Progesterone—the women’s hormone you need to know about!

Estrogen, one of our other female hormones gets a lot of press. Cliché comments such as “there’s a lot of estrogen in this room” and hearing about “lack of estrogen” as we get into menopausal years. The one thing you need to know is that hormones, chemical messengers in our body, don’t function in a vacuum. They are interdependent on other hormones, enzymes, and a whole host of other factors within our bodies.  So, I’d like to introduce you to a very important hormone in your body---PROGESTERONE!

Progesterone is a balancing hormone, and by that I mean it is crucial to balancing out your more well-known hormone, estrogen.  While estrogen builds...progesterone maintains or makes sure this building is getting excessive. For example, during your menstrual cycle, estrogen stimulates the growth of your uterine lining within your womb.  Progesterone holds this lining in place, and prevents it from getting too thick. It is also the hormone responsible for keeping this lining held tight while we are pregnant. Estrogen is the hormone that causes our breasts to develop during puberty, and progesterone balances this potential for further growth each month by preventing fibrocystic breasts (painful lumps with in the breast which fluctuate with your periods).

Progesterone also serves to keep estrogen from being our dominant hormone—thereby preventing estrogen excess or otherwise called “estrogen dominance.”  I’ll present more about that in a future blog.

Why do I want you to know about this hormone, (other than I’m geeky when it comes to hormones and find them fascinating?)

1)      Progesterone starts declining at about age 35 in women.  Ah-Hah! That may be one reason you are noticing some “unbalanced things” happening in your moods, periods, and sleep!

2)      Stress causes hormones to be released that “steal” our progesterone---so the cycle begins of more stress---more of a hormone called Cortisol—which then robs us of more of our progesterone—making our moods, periods, and sleep get even more out of sync!

3)      Progesterone is one of the main hormones involved in keeping you feeling good and balanced.  It stimulates something called GABA receptors in the brain.  Believe me, we want to be tapping into these receptors ladies! Usually we don’t notice this until we are “unbalanced” and irritable, and many women only feel good in the first half of their menstrual cycles (Day 1 equals first day of good flowing bleeding continuing for about 2 weeks-depending on the length of your cycle).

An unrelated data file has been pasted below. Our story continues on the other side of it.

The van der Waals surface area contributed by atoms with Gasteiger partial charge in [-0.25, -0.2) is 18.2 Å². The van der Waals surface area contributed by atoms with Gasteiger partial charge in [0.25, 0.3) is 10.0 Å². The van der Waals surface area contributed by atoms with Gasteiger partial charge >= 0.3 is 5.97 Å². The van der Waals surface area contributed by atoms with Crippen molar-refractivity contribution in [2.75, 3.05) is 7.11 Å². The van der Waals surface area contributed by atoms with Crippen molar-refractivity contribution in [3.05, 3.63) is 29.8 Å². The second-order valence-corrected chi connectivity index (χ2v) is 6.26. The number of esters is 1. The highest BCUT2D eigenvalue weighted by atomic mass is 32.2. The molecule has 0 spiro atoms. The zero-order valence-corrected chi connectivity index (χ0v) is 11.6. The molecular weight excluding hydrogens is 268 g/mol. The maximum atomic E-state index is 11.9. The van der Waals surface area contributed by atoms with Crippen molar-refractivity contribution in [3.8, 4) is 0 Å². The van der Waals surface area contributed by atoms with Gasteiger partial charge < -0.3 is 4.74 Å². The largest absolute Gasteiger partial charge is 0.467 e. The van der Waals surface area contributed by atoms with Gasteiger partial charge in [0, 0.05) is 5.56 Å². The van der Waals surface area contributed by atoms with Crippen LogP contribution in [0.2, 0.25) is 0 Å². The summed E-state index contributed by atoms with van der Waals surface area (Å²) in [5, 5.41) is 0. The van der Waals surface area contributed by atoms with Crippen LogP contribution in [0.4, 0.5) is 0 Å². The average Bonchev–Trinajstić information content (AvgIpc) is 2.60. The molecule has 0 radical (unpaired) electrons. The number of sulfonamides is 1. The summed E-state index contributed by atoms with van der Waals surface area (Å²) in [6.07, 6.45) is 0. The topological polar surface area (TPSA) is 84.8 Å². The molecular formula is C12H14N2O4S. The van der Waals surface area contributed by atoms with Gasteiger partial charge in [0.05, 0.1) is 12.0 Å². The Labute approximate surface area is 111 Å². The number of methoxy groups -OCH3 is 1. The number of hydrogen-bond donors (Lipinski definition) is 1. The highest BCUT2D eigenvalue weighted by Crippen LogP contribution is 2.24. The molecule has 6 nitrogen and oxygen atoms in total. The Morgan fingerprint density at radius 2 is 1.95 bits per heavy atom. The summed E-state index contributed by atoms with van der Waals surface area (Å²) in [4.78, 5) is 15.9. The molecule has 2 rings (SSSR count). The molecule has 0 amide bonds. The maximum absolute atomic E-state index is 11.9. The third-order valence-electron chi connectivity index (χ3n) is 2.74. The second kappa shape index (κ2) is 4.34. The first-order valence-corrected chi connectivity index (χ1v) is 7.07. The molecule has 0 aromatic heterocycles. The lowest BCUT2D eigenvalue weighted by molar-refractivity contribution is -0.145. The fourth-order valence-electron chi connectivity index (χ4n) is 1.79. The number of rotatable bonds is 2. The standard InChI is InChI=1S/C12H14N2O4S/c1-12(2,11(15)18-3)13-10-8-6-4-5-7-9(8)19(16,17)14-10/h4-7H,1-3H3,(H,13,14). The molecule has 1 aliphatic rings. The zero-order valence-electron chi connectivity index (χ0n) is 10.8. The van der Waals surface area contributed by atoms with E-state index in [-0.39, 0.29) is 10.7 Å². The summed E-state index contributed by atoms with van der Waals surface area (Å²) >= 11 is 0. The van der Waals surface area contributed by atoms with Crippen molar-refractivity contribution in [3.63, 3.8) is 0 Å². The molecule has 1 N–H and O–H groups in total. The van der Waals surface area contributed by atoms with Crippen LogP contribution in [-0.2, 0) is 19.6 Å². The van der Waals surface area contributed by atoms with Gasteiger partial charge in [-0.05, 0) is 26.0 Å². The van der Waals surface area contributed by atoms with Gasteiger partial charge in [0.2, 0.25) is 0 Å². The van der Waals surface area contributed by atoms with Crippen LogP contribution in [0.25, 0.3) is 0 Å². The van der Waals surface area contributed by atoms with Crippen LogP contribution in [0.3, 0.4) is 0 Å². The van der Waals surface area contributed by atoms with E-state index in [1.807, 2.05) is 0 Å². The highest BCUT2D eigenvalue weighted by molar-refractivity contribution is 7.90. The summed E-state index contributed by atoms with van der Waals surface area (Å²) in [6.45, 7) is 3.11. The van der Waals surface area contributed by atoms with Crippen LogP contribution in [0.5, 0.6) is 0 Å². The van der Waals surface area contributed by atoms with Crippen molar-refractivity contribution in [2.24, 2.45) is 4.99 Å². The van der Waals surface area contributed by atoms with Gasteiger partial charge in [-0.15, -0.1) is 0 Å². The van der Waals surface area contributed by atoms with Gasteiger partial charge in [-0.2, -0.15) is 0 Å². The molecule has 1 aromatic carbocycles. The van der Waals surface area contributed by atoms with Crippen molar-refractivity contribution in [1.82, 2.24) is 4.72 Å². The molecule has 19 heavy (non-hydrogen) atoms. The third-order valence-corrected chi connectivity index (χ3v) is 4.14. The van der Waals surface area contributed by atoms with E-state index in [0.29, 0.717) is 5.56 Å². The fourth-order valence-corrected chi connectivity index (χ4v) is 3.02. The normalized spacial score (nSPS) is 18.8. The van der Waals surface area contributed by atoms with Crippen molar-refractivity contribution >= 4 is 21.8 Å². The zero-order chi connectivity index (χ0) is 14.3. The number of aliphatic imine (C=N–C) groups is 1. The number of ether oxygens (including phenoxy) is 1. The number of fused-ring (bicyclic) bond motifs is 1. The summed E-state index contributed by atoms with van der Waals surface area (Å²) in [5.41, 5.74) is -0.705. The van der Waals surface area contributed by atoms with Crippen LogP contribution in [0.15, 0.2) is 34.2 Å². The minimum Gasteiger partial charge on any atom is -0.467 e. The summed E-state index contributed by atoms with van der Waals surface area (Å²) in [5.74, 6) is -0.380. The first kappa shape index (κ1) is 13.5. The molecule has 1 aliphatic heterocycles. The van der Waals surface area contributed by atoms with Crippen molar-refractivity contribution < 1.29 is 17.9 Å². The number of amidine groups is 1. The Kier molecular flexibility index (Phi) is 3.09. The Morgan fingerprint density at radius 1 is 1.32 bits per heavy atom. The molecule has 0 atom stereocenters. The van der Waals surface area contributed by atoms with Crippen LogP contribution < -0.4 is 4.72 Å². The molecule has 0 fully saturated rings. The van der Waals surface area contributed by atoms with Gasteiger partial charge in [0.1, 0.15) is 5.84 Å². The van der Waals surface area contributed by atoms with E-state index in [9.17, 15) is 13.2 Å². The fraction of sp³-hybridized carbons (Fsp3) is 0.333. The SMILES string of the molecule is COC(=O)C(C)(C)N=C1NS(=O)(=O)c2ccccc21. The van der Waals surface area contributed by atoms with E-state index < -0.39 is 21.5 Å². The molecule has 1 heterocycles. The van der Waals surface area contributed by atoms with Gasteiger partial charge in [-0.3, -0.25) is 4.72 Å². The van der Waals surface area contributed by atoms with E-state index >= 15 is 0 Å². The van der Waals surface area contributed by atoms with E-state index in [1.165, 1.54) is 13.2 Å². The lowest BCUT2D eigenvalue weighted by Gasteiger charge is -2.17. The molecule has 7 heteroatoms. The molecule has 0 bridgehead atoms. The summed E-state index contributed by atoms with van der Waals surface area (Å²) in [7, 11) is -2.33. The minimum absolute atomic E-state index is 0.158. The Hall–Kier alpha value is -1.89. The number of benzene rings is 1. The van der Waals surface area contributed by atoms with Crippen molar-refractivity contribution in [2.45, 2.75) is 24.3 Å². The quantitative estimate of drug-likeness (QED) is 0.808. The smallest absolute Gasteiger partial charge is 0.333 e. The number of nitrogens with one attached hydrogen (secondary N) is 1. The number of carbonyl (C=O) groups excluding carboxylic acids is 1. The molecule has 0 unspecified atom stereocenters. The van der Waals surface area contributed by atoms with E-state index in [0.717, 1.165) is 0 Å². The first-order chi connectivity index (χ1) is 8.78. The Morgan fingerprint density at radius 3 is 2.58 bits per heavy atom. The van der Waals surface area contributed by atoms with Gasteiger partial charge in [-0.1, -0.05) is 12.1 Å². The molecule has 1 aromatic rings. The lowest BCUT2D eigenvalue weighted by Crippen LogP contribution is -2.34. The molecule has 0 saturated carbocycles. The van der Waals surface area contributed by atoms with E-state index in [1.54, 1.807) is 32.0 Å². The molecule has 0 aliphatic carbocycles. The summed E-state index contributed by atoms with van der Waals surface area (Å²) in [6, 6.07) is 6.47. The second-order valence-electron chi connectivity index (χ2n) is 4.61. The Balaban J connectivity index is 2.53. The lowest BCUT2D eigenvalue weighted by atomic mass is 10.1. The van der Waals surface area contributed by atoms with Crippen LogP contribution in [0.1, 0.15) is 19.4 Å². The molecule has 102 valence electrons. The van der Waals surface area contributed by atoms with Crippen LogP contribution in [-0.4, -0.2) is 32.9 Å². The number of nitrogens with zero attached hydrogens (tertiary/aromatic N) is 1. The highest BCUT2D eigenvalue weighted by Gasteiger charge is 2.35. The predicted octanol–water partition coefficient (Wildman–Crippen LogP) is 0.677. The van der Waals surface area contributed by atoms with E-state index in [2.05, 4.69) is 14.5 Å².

4)      Progesterone imbalances can be part of the underlying root problems for some of the following women’s health concerns:

·         PMS

·         Anxiety, especially if aggravated in the 2 weeks before your period and during it

·         Insomnia, especially around periods

·         Some fertility challenges

·         Endometriosis

·         Heavy periods (usually because the estrogen balance is off due to low progesterone)

·         Irregular periods

·         Premenstrual abdominal bloating

How do I know if I have low progesterone?

If you are not having regular periods, it is likely your progesterone balance is off.  If you know you do not ovulate (for example, you track your periods via basal body temperature, cervical mucus charting, or ovulation predictor kits).  You’ve had a blood, urine or saliva test with a health care provider in the luteal phase (2nd half of your menstrual cycle) and it is low. 

What can I do to balance my progesterone?

·         One of the key factors is balancing your estrogen—look for information about estrogen in the next blog.

·         Avoiding non-organic meats and dairy whenever possible as these animals are given antibiotics and growth hormones that end up in their tissues and milk. 

·         Managing stress—this is a whole 15 page blog post in itself—but doing little things daily like taking the time to sit and read a favorite book—even if it’s for 5 minutes (I have 2 kids, work full-time—I know the reality factor here!), exercising, taking a bath (bath, what?? Remember those?).  Though we can’t avoid stress—we can change our mind about how we REACT to stress.  Meditation can be a huge help with learning breathing techniques and how to work with thoughts.

·         Herbs/Supplements/Foods that help your body naturally increase progesterone:

--Vitamin C—from foods or supplements—750 mg a day

--B Vitamins—a B-Complex is often a great choice

--Selenium---often in a multivitamin, but an easy source is through Brazil Nuts

--Chaste tree Berry (Vitex agnus-castus): My go-to herb form many women’s health issues. This herb can safely help with restoring progesterone balance.  Start with 500mg/day and move up to 1000mg/day if tolerated. Take throughout the month.

 

What if I need more help?

 Hormones are complicated—sometimes helping the body find balance again can be confusing, especially when it comes to hormones.  Work with an experienced health care provider—herbalists, naturopathic physicians and functional medicine providers (MDs, NP’s, CNM’s, PA’s etc.) can help you navigate these waters and guide you to finding optimal hormone balance.  And, sometimes after lifestyle and other hormone evaluations have been done, we can benefit from bio-identical hormones, especially in our peri-menopausal and menopausal years, or with fertility challenges.  Ask your provider if they work with these tools. And, don’t despair—there are natural solutions to most challenges we face with constantly changing hormones!